Maybe it’s just another trend, or this maybe the one that will work for you: the Ketogenic Diet.
Whenever we consume something high in carbs (white rice, breads, pastas, basically anything starchy and desirable) the body produces glucose (aka a form of sugar), which is the easiest molecule for the body to convert into energy, and then insulin, which is produced to process the glucose in your bloodstream.
Since glucose is your primary fuel source, the fats in your body are not needed as much and are then stored, and we all know what that looks like on different parts of our body.
However, when you begin to limit your carbohydrate intake, the body enters into a state called Ketosis.
This is a natural process that helps us to survive when our usual food source is running low, and then we begin to produce ketones, derived from the breakdown of fat in the liver.
Ergo, when we opt to use our stored energy in lieu of consuming more carbs and producing more sugar, we burn more fat because it is what we are using for fuel; and this also happens to be the end goal of a proper Ketogenic Diet.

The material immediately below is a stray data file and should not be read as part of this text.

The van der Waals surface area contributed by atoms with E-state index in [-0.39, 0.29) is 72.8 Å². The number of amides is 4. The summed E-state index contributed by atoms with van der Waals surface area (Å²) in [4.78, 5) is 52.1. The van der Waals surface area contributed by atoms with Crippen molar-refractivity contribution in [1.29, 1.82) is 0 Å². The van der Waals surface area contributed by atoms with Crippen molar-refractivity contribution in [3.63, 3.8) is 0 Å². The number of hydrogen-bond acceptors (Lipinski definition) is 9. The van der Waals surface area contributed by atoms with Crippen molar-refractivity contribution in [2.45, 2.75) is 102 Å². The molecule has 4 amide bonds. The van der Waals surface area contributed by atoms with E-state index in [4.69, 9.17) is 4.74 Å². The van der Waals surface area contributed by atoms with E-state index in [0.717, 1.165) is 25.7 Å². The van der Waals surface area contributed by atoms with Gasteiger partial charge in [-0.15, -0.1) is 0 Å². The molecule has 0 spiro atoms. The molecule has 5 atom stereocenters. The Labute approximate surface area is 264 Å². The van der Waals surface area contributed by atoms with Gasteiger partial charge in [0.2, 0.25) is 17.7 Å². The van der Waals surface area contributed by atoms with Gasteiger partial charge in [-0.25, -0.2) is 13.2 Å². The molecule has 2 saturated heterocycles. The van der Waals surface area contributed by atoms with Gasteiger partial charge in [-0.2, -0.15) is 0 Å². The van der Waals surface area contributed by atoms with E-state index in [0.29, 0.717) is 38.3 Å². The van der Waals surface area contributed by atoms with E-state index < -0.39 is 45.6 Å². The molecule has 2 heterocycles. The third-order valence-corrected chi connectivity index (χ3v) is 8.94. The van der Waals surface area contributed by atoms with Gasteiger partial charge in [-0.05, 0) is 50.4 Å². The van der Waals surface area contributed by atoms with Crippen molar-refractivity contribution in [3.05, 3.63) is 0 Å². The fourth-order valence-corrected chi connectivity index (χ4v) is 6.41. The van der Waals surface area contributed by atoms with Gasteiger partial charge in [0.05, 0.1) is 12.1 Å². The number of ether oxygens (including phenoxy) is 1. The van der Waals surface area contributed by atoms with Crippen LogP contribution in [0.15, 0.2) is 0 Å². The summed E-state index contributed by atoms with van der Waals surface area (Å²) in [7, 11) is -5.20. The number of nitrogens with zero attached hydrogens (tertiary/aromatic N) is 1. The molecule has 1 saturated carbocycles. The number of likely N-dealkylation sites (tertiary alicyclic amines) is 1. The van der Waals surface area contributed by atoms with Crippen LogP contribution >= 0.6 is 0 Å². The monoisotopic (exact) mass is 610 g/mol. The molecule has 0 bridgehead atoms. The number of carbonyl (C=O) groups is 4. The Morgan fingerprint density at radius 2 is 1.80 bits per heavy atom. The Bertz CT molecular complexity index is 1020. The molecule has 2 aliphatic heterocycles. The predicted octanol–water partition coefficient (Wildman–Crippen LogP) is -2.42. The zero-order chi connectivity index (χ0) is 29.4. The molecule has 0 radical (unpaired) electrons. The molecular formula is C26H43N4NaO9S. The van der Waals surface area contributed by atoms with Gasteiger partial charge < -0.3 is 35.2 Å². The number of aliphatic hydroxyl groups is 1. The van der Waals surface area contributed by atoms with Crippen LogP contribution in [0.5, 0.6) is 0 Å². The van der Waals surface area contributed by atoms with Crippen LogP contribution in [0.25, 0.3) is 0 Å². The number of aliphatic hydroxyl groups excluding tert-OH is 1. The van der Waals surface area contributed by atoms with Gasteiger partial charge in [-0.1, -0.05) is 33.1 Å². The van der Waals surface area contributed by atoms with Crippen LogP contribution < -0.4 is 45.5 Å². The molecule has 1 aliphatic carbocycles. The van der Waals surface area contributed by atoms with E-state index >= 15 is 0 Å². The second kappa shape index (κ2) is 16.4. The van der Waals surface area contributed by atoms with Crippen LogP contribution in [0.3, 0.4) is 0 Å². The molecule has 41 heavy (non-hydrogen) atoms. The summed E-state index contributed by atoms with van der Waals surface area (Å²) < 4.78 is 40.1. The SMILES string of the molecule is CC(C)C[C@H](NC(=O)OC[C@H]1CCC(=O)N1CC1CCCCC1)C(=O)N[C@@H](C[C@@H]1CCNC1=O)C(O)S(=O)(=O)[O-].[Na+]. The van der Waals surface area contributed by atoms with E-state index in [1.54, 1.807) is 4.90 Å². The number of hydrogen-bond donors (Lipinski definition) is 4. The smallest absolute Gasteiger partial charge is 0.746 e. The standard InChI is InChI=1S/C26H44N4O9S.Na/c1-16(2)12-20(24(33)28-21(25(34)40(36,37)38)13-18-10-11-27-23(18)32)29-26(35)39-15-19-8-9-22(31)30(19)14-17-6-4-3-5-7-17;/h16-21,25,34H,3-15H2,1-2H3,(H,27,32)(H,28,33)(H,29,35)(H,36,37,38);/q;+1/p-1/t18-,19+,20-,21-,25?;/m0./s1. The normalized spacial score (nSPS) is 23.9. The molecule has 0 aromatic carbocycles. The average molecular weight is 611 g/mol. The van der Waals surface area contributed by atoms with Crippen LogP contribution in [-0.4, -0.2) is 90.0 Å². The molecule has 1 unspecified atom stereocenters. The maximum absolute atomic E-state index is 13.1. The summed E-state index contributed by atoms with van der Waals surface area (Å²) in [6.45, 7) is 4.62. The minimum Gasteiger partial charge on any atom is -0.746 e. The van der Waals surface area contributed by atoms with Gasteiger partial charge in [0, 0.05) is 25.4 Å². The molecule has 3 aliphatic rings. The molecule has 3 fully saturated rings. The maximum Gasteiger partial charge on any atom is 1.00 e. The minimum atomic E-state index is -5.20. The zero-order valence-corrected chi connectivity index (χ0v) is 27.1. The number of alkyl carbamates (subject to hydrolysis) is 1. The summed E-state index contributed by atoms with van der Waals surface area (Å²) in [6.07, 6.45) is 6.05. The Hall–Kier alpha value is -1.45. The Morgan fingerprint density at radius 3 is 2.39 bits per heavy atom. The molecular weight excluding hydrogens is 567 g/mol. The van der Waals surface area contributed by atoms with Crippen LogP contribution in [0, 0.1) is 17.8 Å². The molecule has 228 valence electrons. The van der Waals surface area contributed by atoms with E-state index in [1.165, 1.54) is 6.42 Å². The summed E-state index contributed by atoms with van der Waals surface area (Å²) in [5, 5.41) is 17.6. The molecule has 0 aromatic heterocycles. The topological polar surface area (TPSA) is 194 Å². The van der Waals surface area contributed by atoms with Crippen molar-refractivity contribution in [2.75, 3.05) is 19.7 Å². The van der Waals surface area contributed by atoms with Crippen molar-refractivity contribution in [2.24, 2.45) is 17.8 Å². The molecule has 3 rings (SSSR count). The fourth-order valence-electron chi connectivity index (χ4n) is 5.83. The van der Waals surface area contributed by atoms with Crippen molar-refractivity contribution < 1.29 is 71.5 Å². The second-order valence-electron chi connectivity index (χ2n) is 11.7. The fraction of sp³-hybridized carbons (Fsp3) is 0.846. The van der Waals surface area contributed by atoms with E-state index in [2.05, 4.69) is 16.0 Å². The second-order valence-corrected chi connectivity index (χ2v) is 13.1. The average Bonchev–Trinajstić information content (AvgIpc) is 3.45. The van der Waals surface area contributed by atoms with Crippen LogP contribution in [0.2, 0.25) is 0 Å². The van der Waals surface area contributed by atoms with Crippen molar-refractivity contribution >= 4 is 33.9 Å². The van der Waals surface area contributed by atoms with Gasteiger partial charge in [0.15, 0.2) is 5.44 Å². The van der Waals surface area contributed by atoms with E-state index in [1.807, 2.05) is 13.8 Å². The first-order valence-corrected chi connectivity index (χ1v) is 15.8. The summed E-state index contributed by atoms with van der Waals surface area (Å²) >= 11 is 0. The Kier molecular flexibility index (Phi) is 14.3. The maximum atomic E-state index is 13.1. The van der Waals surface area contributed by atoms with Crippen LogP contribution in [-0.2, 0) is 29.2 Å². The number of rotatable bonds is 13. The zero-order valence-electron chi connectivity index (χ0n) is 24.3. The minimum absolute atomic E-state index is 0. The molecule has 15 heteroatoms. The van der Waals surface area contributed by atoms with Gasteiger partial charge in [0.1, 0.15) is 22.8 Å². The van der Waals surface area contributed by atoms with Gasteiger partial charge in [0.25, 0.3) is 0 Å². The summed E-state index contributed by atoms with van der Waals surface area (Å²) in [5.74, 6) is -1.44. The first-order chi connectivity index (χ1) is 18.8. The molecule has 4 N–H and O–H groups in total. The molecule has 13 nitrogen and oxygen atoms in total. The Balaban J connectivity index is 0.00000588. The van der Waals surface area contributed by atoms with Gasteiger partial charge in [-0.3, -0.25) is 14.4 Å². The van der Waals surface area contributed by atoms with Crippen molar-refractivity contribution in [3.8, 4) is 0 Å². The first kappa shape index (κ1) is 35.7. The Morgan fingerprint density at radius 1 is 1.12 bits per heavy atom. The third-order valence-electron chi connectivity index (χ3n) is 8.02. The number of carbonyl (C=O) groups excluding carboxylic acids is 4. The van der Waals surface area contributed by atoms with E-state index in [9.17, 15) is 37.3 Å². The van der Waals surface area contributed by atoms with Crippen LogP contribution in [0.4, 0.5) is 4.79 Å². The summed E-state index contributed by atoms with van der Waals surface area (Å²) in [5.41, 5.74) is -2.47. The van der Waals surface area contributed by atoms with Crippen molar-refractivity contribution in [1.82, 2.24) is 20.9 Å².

“Our bodies are incredibly adaptive to what you put into it – when you overload it with fats and take away carbohydrates, it will begin to burn ketones as the primary energy source. Optimal ketone levels offer many health, weight loss, physical and mental performance benefits,” writes the keto experts over at Ruled.me.
Keto is typically high in fat, moderate in protein, and very low in carbs; as the lesser carbohydrates you consume, the faster you enter ketosis and start to produce ketones.
Ruled recommends portioning of about 70% fats, 25% protein, and 5% carbohydrate in a day.
However, as with any new undertaking, you should first consult with your physician to clear you on any risks having a high-fat diet might have on you.